One beautiful September Saturday, Flat Stanley, my daughter, and I went to a place called Garden in the Woods, a woodland botanic garden in Framingham, Massachusetts, 342 miles, or nearly six-hour-drive, from Stanley’s home in Charlestown, Maryland.
The garden is owned by the New England Wild Flower Society, which cultivates plants native to New England. The society also offers instructional walks or hikes for children and families, as well as programs for adults about horticulture and gardening, botany and conservation, and art in nature (photographing and drawing nature).
Some of the plants at the Garden in the Woods are common, but others are rare, because they might grow in only one, small, area of the world, or have been over harvested because of their beauty or medicinal value.
Some plants also are losing their habitat because of new developments that people are building, climate change, or because invasive species are taking over their area.
Invasive plants are plants that usually grow in another area, and were brought in to New England by humans. Some of those plants spread beyond the gardens in which they were planted, into natural areas, like forests and meadows, and the native plants might not be able to grow much anymore, because the invasive plants have taken over.
Garden in the Woods grows these rare native plants in their gardens and collects and stores their seeds so that they can be replanted in the wild.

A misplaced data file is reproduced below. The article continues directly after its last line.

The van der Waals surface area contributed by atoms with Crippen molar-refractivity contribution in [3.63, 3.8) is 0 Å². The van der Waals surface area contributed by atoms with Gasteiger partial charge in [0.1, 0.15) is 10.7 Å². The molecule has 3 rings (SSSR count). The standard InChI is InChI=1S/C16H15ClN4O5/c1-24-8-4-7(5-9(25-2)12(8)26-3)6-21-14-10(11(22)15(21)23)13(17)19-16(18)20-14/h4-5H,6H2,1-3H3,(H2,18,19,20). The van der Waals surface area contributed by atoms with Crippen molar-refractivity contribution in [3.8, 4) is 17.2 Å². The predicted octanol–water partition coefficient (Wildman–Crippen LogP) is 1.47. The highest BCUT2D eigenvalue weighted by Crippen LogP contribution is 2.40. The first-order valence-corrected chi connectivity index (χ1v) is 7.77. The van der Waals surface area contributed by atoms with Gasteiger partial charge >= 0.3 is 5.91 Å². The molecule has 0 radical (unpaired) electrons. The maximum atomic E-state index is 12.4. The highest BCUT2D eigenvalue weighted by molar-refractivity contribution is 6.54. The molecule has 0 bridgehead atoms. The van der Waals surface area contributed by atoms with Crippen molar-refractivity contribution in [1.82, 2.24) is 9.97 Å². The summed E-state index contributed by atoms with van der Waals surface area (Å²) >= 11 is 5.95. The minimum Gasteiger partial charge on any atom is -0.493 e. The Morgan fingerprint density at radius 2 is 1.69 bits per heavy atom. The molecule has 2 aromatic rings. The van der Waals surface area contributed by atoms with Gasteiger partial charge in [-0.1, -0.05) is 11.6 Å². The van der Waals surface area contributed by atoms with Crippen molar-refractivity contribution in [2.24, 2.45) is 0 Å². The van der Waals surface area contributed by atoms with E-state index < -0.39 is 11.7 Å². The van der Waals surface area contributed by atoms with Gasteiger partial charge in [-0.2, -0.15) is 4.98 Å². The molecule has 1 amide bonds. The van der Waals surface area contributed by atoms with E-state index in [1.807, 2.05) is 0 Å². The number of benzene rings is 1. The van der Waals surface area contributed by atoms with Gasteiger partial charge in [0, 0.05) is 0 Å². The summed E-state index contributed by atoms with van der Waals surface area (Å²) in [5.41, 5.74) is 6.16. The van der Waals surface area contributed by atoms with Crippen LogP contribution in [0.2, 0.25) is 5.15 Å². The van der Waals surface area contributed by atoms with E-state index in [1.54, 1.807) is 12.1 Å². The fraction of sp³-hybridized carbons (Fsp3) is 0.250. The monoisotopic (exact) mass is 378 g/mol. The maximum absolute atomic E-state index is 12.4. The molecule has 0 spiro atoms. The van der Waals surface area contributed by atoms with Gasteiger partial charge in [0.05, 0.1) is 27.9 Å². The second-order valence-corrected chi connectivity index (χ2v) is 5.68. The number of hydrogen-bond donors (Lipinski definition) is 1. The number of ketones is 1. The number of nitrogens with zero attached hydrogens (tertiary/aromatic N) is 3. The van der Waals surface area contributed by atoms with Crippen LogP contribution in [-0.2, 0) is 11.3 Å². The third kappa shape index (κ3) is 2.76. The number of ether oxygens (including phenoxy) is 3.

Garden in the Woods has many beautiful plants, but among some of the most interesting are those in the pitcher plant collection.
Pitcher plants are plants that trap, and EAT, insects!
The leaves of pitcher plants are tube-shaped, and look like pitchers because the end of the leaf bends out and down, like a spout of a pitcher.
The leaves have downward facing wavy patterns on the inside part of the leaf that let insects in, but make it hard, or impossible, to get out. So the insects attracted to the plants by the smell of their nectar, end up being eaten instead, after they drown in the liquid at the bottom of the “tubes” or “pitchers”!
Only one species of pitcher plants is native to New England – the purple pitcher plant, Sarracenia purpurea.
Here are a few other plants you can find in bloom or bearing fruit at the end of September at the Garden in the Woods:
The garden also has a play area, built with natural materials, that includes a labyrinth, discovery “habitat” boxes, and tree forts or teepees.
Flat Stanley and my daughter had quite a bit of fun playing in that area.
The post you see above was written for students in a fourth-grade class in Charlestown, Maryland, one of whom sent me his Flat Stanley to take around with me for a month.
For those of you who have never heard of Flat Stanley, Stanley is a character from children’s book series, who got flattened when a bulletin board fell on him. He was perfectly fine after that, just flat as a sheet of paper, and that flatness allowed him to travel by mail. Starting in the 1990s, thanks to the original Flat Stanley project, teachers all over America (and now the world) have been using Flat Stanley as an opportunity to teach their pupils about geography and the world, by asking students to create their own Flat Stanleys and sending them out to relatives and friends living in another state or another country.